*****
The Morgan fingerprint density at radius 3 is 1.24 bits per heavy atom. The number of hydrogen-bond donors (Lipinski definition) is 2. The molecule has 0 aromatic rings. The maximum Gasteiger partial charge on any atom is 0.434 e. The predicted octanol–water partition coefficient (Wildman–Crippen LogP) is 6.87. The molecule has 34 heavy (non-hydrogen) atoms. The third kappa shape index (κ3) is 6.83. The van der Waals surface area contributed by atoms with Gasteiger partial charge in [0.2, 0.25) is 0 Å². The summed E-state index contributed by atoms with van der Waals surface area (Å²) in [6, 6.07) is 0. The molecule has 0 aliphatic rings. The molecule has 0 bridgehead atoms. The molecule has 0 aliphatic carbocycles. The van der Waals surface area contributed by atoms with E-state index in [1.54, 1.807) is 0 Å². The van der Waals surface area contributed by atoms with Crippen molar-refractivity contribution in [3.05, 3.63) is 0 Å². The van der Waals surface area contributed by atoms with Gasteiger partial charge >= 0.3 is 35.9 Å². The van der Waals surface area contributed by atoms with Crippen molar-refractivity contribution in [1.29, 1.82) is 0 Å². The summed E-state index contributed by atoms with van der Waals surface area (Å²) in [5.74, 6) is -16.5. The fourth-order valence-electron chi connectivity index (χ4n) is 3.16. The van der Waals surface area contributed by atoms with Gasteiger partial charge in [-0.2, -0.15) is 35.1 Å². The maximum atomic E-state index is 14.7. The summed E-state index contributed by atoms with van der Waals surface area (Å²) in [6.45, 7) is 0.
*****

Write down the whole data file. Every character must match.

The Morgan fingerprint density at radius 3 is 1.24 bits per heavy atom. The number of hydrogen-bond donors (Lipinski definition) is 2. The molecule has 0 aromatic rings. The maximum Gasteiger partial charge on any atom is 0.434 e. The predicted octanol–water partition coefficient (Wildman–Crippen LogP) is 6.87. The molecule has 34 heavy (non-hydrogen) atoms. The third kappa shape index (κ3) is 6.83. The van der Waals surface area contributed by atoms with Gasteiger partial charge in [0.2, 0.25) is 0 Å². The summed E-state index contributed by atoms with van der Waals surface area (Å²) in [6, 6.07) is 0. The molecule has 0 aliphatic rings. The molecule has 0 bridgehead atoms. The molecule has 0 aliphatic carbocycles. The van der Waals surface area contributed by atoms with E-state index in [1.54, 1.807) is 0 Å². The van der Waals surface area contributed by atoms with Crippen molar-refractivity contribution in [3.05, 3.63) is 0 Å². The van der Waals surface area contributed by atoms with Gasteiger partial charge >= 0.3 is 35.9 Å². The van der Waals surface area contributed by atoms with Crippen molar-refractivity contribution in [1.29, 1.82) is 0 Å². The summed E-state index contributed by atoms with van der Waals surface area (Å²) in [5.74, 6) is -16.5. The fourth-order valence-electron chi connectivity index (χ4n) is 3.16. The van der Waals surface area contributed by atoms with Gasteiger partial charge in [-0.2, -0.15) is 35.1 Å². The maximum atomic E-state index is 14.7. The summed E-state index contributed by atoms with van der Waals surface area (Å²) in [6.45, 7) is 0.